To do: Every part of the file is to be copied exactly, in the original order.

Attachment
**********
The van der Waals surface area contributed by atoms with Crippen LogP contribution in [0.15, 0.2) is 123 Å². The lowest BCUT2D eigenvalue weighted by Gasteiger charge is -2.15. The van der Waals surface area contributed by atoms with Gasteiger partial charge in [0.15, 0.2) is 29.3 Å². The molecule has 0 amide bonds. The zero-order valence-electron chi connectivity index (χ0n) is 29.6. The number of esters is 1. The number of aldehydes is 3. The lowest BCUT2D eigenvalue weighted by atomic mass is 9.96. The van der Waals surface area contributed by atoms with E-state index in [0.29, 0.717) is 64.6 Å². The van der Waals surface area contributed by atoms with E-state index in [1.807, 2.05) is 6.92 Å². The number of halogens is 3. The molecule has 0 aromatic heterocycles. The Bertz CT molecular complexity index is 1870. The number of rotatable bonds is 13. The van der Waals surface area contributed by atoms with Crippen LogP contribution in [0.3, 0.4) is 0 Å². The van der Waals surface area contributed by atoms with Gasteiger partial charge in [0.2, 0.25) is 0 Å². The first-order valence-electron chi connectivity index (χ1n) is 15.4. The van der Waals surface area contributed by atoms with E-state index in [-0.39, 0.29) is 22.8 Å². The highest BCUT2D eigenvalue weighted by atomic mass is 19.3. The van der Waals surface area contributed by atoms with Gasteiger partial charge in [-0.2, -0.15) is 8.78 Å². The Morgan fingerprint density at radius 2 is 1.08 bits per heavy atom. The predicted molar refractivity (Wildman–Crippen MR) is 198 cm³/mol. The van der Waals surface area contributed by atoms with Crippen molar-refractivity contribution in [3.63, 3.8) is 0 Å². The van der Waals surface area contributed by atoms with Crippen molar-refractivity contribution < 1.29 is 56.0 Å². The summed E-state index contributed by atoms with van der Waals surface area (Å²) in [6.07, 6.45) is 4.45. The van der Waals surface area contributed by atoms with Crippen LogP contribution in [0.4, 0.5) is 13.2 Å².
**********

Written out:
The van der Waals surface area contributed by atoms with Crippen LogP contribution in [0.15, 0.2) is 123 Å². The lowest BCUT2D eigenvalue weighted by Gasteiger charge is -2.15. The van der Waals surface area contributed by atoms with Gasteiger partial charge in [0.15, 0.2) is 29.3 Å². The molecule has 0 amide bonds. The zero-order valence-electron chi connectivity index (χ0n) is 29.6. The number of esters is 1. The number of aldehydes is 3. The lowest BCUT2D eigenvalue weighted by atomic mass is 9.96. The van der Waals surface area contributed by atoms with E-state index in [0.29, 0.717) is 64.6 Å². The van der Waals surface area contributed by atoms with E-state index in [1.807, 2.05) is 6.92 Å². The number of halogens is 3. The molecule has 0 aromatic heterocycles. The Bertz CT molecular complexity index is 1870. The number of rotatable bonds is 13. The van der Waals surface area contributed by atoms with Crippen LogP contribution in [0.3, 0.4) is 0 Å². The van der Waals surface area contributed by atoms with Gasteiger partial charge in [0.2, 0.25) is 0 Å². The first-order valence-electron chi connectivity index (χ1n) is 15.4. The van der Waals surface area contributed by atoms with E-state index in [-0.39, 0.29) is 22.8 Å². The highest BCUT2D eigenvalue weighted by atomic mass is 19.3. The van der Waals surface area contributed by atoms with Gasteiger partial charge in [-0.2, -0.15) is 8.78 Å². The Morgan fingerprint density at radius 2 is 1.08 bits per heavy atom. The predicted molar refractivity (Wildman–Crippen MR) is 198 cm³/mol. The van der Waals surface area contributed by atoms with Crippen molar-refractivity contribution in [3.63, 3.8) is 0 Å². The van der Waals surface area contributed by atoms with Crippen molar-refractivity contribution < 1.29 is 56.0 Å². The summed E-state index contributed by atoms with van der Waals surface area (Å²) in [6.07, 6.45) is 4.45. The van der Waals surface area contributed by atoms with Crippen LogP contribution in [0.4, 0.5) is 13.2 Å².